Because numbers are still low fishers are limited to five fish each, and licenses are handed out sparingly, but there are hopes that in the next few decades stocks will return to pre-industrial levels. The Coraclers still build their unmanned craft, in addition to those actually used for fishing. At some point in the nineteenth century it became popular within the Society to grow flowers in any coracles which survived previous journeys downriver, and then to set them loose once again. As the fish returned, the Society has coincided the release of the coracles with their spawn, meaning that today the Moway will be full of life, as spring trout surge through the water, fishers lay out their nets whilst being emulated by scarecrows, and large baskets of bright spring flowers float aimlessly on by.

Other festivals happening today:

  • The Festival of Excellent Excuses
  • Hat Maker’s Day
  • The Festival of Extremely Small Accessories

May 13th – The Festival of Lies

If you’ve been in Buentoille for long enough, someone has probably told you that, strangely enough, there are actually no cats in Strigaxia, or that because of a ‘weird quirk’ in the lay of the land there is a patch of ground in Helmuud’s Hill where it has never rained. Tourists are frequently sent out in search of fictional treacle mines, or of the ‘enormous foot of Saint Etienne the Monoped.’ The teller of these tall tales is unlikely to gain anything besides a good chuckle from lying in such a strange manner, but nevertheless these lies and many others like them are very common in the City, and have become something of a civic pastime. Today’s festival is held to recognise and encourage these good-natured untruths.

Whilst lies for outsiders, rather than the merely tricked or gullible, such as the ‘treacle mine’ story, have been around for as long as anyone can remember, the unsettlingly believable stories which are developed anew at today’s festival were popularised and developed by a group of dock workers and sailors in the early 19th century, when it was common bar-side entertainment to tell long-winded jokes at the expense of each other and the congregated pub-dwellers to whom they suspiciously chattered. Eventually, in 1826, the League of Extraordinary Liars was formed, a group of silver-tongued gadabouts who swaggered from pub to pub telling tall tales.

It obviously didn’t take long before essentially all the group members were known to be supremely untrustworthy throughout Buentoille, so they thought up an ingenious solution. For one day, May the 13th, they would all do nothing but tell the truth, promising upon various oaths that the side of them that was, as it can be charitably expressed, ‘creative with facts,’ would be firmly buried. Of course, this too was a lie, and it wasn’t long before the news got out.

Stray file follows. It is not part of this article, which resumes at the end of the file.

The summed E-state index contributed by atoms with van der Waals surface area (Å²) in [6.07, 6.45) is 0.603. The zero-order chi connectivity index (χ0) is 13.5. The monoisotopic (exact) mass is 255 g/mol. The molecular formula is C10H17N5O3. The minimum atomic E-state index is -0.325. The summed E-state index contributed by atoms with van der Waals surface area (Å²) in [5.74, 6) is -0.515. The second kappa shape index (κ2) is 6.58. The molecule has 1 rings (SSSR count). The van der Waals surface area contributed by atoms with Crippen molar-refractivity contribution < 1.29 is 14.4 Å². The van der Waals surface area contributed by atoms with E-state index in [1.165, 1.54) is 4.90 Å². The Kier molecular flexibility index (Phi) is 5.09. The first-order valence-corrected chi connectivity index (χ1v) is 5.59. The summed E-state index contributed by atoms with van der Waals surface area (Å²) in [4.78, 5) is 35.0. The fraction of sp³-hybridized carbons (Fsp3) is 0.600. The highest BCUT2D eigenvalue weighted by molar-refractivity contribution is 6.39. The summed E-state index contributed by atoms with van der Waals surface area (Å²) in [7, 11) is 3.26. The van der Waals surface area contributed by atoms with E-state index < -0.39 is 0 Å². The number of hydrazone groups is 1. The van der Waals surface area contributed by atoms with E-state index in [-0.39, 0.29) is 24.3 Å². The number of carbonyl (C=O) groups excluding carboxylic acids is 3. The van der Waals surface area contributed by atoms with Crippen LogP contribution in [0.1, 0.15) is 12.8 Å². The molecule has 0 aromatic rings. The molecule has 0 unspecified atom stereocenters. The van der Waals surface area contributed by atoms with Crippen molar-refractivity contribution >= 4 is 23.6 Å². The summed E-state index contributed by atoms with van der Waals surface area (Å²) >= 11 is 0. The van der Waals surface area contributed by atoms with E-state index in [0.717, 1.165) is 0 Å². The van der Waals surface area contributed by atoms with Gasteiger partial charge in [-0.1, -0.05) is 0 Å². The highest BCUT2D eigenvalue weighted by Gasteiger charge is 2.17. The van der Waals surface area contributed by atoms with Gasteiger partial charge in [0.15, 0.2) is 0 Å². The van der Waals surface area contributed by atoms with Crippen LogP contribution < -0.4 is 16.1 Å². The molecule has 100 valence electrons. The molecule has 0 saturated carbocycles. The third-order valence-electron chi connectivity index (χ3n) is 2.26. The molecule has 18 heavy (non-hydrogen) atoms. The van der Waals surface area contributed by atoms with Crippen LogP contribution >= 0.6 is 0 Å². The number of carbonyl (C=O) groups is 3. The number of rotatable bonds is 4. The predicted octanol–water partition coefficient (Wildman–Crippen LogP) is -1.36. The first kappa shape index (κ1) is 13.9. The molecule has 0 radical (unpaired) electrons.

It was too tantalising, easy to engage in, for the festival not to spread beyond the League. Today most Buentoillitants will, if not engage with, be wary of the festival. Simply put, most Buentoillitants will not believe a word they are told today, or will carefully study each claim made to them, in case a truth is presented as some pseudo-lie with which to cause further confusion. Lie detectors are a popular accoutrement for today’s festivities, yet they seldom if ever properly work. Over the years many hand signals, special phrases and code words have been used to signify that the speaker is telling the absolute truth, for the avoidance of potentially dangerous situations, but as is the way with these things, they have all been used to solidify a lie by more irreverent folks.

Today is an important, problematic day for The Veracious and Faithful Order of Absolute Truth, a small but dedicated religion which teaches that god is always around us, judging us for our misdeeds and untruths. In the Faithful Order’s dogma god is the universe itself, and therefore truth itself, and to tell a lie is to distance oneself from god, which is in some way to distance oneself from existence. Put in the words of the Order, ‘to lie is to wilfully obviate the self.’ Today the order will stage a small but pugnacious march across the City, with preaching and public ‘educational meetings’ held at each end, which hope to ‘teach the population of this sinful city that to lie is to commit suicide.’ One particularly cruel trick which is often played upon the Order is an untrue promise to join them.

The Order are deadly serious about their message, and point to a number of real-life cases to support their point. A common refrain is the tragic story of Alywin Tellerman, whose mother was suddenly close to death on May the 13, and who, when he was told, believed that he had been lied to, and therefore did not travel to see her last few hours in this world.

Eventually the League found a way of enjoying a good lie without the sport of belief and disbelief being spoiled by the knowledge that the speaker was from a club dedicated to lying. A competition will be held this afternoon in which each contestant has to tell two truths and one lie, and the audience have to work out whether or not they are telling to truth. And yet things are never that simple; a number of innocuous lies are invariably slipped into the introduction to the competition (e.g. ‘last year we had a deacon of the Chastise Church competing’), just to keep things interesting.

Other festivals happening today:

  • The Festival of Terrible Lunches
  • The Veracious and Faithful Order of Absolute Truth’s Day of Soul Saving

May 12th – The Festival of Marginalia